Narcolepsy is a sleep disorder that causes overwhelming and severe daytime sleepiness. Pathologic sleepiness is characterized by the fact that it occurs at inappropriate times and places. The daytime sleep attacks may occur with or without warning, and can occur repeatedly in a single day. Persons with narcolepsy often have fragmented nighttime sleep with frequent brief awakenings.
Narcolepsy is typically characterized by the following four symptoms with varying frequencies:
- Excessive daytime sleepiness (90%)
- Cataplexy (sudden and temporary loss of muscle tone often triggered by emotions such as laughter) (75%)
- Hallucinations (vivid dreamlike experiences that occur while falling asleep or upon awakening) (30%)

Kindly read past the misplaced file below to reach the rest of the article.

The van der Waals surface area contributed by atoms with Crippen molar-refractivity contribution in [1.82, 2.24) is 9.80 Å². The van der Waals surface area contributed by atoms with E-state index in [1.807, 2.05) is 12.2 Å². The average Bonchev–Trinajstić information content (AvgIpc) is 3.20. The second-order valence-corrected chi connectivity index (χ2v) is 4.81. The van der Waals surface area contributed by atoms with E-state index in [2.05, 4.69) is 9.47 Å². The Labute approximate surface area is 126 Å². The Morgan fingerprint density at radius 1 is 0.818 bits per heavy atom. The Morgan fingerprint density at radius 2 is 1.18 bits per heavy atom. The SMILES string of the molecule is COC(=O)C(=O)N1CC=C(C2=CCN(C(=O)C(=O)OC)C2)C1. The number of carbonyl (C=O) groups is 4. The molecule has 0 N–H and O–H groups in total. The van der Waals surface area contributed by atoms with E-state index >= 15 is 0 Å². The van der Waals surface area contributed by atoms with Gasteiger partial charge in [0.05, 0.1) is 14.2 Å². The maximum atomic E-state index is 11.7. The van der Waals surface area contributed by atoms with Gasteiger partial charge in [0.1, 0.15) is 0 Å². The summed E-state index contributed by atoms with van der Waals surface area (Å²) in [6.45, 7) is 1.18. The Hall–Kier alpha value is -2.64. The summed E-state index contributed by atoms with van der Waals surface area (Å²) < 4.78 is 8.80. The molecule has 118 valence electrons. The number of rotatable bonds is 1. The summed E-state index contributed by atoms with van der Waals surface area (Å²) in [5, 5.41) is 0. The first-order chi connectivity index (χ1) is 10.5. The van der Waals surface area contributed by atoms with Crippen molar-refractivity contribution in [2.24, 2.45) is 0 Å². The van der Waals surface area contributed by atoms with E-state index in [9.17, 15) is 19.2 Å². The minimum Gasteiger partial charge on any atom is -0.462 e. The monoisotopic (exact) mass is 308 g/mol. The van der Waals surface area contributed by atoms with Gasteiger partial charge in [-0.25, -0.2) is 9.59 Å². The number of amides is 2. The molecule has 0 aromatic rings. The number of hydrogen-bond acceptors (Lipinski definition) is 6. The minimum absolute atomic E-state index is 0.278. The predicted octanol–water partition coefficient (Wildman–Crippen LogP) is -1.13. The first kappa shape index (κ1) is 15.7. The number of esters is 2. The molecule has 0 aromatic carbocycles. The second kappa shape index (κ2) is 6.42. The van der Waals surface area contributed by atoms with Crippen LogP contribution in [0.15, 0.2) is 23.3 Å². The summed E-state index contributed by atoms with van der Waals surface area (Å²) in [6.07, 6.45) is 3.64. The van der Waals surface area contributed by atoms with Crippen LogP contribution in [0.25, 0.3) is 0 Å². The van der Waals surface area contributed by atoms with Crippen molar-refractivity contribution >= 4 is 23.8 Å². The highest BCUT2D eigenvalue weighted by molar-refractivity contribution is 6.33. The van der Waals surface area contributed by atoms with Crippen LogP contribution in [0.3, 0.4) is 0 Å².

- Sleep paralysis (paralysis that occurs most often upon falling asleep or waking up; the person is unable to move for a few minutes) (25%)
Less frequently persons have all four symptoms (15%).
The following are some little known facts about narcolepsy:
- Frequently, narcolepsy is unrecognized for many years. There could be a delay of 10 years between the onset of the condition and the diagnosis.
- Approximately 50% of adults with narcolepsy retrospectively report symptoms beginning in their teenage years. For most patients, narcolepsy begins between the ages of 15 and 30 years. It less frequently occurs in children younger than age 10 years
of age (6%).
- Narcolepsy may lead to impairment of social and academic performance in otherwise intellectually normal children.
- Narcolepsy is a treatable condition. A multi-modal approach is most effective (medications, a regular nighttime sleep schedule, and scheduled naps during the day) is required for the most favorable outcome.